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Minnesota, United States


WIPs and even the kitchen sink

 This was spindle spun with my Icelandic birch spindle I bought on a visit to Thingborg in Iceland. The wool was a birthday gift from Mikey.  I ended up with 5 skeins of white, 4 skeins each of the grays, and 1 skein of the black for a total of 876 yards.
Deb Peterson's "Kitchen Sink" fiber that came off the drum turned into beautiful yarn.  I spun this with the bottom whorl spindle that Rob made.  Deb owns Ewespun Fiber Mill at Old Man Wool Farm.

Progress on Ben's Moose Sweater, sleeves.

The back and one front.  The other front is about one-third finished.

Sample swatch for an upcoming class at Anoka Fiber Works,
Around the World in Knitting--Cables

On the Cricket, the Pontunic front panels.  One of the threads broke and I had to add another piece.  This one is going slowly because I haven't been taking this loom to AFW for Weaving Wednesday.

On Hank are the scarves for Jim and Ben.  The warp is Harrisville Shetland in foliage and the weft is some tweed I picked up in Cashel, Ireland.  I like the broken twill pattern.  Things clicked into place with learning how to read the pattern and understand the tie-up for the treadles.  I have to decide whether to change the weft yarn for the second scarf.  



I like the word flexible.  As an adjective it is defined as capable of bending easily without breaking, the able to be respond to altered circumstances or conditions, and ready and able to change so as to adapt to different circumstances.  As with most things in life it's good to be flexible.  On Friday, Jim decided we would go to 45th Parallel Distillery for the five o'clock tour rather than the later tour.  It was nice (just the two of us) and afterward we stopped at Culver's in New Richmond, Wisconsin to get something to eat before going home. On Saturday, I took a class to learn about making flexible felt.  Having wet-felted before, I knew the process using wool, water, soap, and agitation to mat and felt the fibers together.  The fabric I made is lightweight and beautiful.  The process was much faster than when I made the sheep rug last year in Linda's class.  She is  Bekaz Felt Works at Anoka Fiber Works and has done extensive work to ensure student success with her tried and true felting techniques.  I opted not to add a surface treatment as in my sample because the goal was to just make the fabric.  The next time I'll be sure to plan a multi-directional design.  After I got home, we went to Minneapolis to go to the Red Hot Chili Peppers concert.  They put on a good show!  We were fortunate to be in a suite with some of Jim's work colleagues.  A concert with good seats and good eats!  It pays to be flexible with one's schedule and when making fabric.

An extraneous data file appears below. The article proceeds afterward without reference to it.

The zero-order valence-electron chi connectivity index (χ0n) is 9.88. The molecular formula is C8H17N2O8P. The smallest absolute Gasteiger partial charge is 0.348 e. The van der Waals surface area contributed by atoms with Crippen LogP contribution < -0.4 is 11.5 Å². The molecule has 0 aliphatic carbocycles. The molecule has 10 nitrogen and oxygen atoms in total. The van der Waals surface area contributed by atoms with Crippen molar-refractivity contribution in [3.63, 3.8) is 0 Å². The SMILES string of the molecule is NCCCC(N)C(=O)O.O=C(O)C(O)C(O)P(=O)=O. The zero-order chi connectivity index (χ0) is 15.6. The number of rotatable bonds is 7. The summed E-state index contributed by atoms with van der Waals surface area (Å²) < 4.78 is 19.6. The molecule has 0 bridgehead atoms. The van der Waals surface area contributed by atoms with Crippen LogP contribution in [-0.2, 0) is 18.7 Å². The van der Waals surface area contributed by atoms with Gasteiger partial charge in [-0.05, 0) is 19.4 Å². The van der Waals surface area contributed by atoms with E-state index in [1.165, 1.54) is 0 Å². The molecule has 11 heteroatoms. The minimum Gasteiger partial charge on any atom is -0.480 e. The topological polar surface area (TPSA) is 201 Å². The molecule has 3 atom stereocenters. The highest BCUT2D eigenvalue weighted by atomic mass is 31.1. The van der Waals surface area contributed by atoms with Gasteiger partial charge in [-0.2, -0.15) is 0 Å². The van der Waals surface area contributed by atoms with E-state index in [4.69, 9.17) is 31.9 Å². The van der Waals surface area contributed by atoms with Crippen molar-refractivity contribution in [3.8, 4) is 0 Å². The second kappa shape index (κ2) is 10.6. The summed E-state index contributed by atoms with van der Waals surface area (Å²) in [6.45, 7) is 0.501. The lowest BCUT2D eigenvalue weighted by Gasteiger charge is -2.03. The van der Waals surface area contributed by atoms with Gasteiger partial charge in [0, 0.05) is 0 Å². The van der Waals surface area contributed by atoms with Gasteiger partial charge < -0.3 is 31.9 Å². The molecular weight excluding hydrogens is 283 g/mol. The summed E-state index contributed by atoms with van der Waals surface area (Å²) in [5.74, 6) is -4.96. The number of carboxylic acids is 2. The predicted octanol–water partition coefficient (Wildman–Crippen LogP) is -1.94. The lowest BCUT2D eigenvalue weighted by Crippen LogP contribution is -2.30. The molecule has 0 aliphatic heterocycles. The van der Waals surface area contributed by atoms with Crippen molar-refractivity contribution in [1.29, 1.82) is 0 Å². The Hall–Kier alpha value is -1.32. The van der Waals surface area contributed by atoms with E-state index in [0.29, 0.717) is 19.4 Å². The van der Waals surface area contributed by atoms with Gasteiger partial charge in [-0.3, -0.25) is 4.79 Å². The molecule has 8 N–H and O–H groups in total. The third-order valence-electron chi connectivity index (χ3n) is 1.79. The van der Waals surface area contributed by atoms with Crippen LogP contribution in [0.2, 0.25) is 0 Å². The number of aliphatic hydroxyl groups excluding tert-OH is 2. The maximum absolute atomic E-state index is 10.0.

Humpty Dumpty was sporting a jaunty red, white, and blue cap.

This still is called Carl, Jr.

The barrels are made in Missouri.

Grinding stones make great tabletops.

Deb brought Mandy the bunny for a visit.  She was quite the puffball.

A power tool, pool noodle, and rolling pin are great for felting.

With the felting complete, it was time to stretch and smooth into shape.

The finished fabric blocking along with my sample.  The fabric is lightweight and just beautiful.  


Goings on

There's always something going on at Anoka fiber Works.  I've been busy knitting swatches for classes and winding warp for my next weaving project.  Tomorrow is the Short Row Class.  I have five different short row techniques to teach.  It gives the students plenty of options from which to choose.  

A sample needle felted painting I made for Teresa's upcoming class.  I'd photoshopped the original photo to use as wallpaper for my phone or iPad.  

Bunny on the run!

Deb's bunny kept us company one recent Saturday.



Holiday is over and I hit the ground running, or sliding.  It's 3-degrees F and snowy this morning.  Winter showed up!  Grey Wolf development has started and for the next five months, we will be developing the team for our week in June.

I'm making progress on Ben's sweater, the fronts are looking good.  The two pounds of Jacob wool are almost finished.  I began the natural black the other day and even found a bit more of the gray to spin.  The Icelandic birch spindle is one of my favorite tools.

The fronts of the cotton top are coming along a bit slower.  I took out two of the contrast yarn stripes and will continue to use the dark brown between the contrasting stripes.  The texture in addition to the color gives the fabric a more cohesive look.

The textured brown cotton is the star of this project.